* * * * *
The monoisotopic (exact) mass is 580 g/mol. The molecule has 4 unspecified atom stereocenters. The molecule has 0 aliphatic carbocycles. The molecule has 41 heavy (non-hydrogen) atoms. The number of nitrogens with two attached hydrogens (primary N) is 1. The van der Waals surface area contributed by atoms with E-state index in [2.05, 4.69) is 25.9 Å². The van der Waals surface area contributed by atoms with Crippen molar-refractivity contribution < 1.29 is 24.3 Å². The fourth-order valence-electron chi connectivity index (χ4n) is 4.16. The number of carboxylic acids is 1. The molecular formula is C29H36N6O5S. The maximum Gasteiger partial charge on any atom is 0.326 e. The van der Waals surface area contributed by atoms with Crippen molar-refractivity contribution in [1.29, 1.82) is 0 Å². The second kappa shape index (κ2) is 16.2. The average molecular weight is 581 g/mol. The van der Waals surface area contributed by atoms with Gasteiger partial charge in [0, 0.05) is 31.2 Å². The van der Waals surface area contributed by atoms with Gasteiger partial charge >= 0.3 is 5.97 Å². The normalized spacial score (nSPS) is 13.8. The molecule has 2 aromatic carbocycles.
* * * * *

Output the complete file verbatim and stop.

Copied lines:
The monoisotopic (exact) mass is 580 g/mol. The molecule has 4 unspecified atom stereocenters. The molecule has 0 aliphatic carbocycles. The molecule has 41 heavy (non-hydrogen) atoms. The number of nitrogens with two attached hydrogens (primary N) is 1. The van der Waals surface area contributed by atoms with E-state index in [2.05, 4.69) is 25.9 Å². The van der Waals surface area contributed by atoms with Crippen molar-refractivity contribution < 1.29 is 24.3 Å². The fourth-order valence-electron chi connectivity index (χ4n) is 4.16. The number of carboxylic acids is 1. The molecular formula is C29H36N6O5S. The maximum Gasteiger partial charge on any atom is 0.326 e. The van der Waals surface area contributed by atoms with Crippen molar-refractivity contribution in [1.29, 1.82) is 0 Å². The second kappa shape index (κ2) is 16.2. The average molecular weight is 581 g/mol. The van der Waals surface area contributed by atoms with Gasteiger partial charge in [0, 0.05) is 31.2 Å². The van der Waals surface area contributed by atoms with Gasteiger partial charge >= 0.3 is 5.97 Å². The normalized spacial score (nSPS) is 13.8. The molecule has 2 aromatic carbocycles.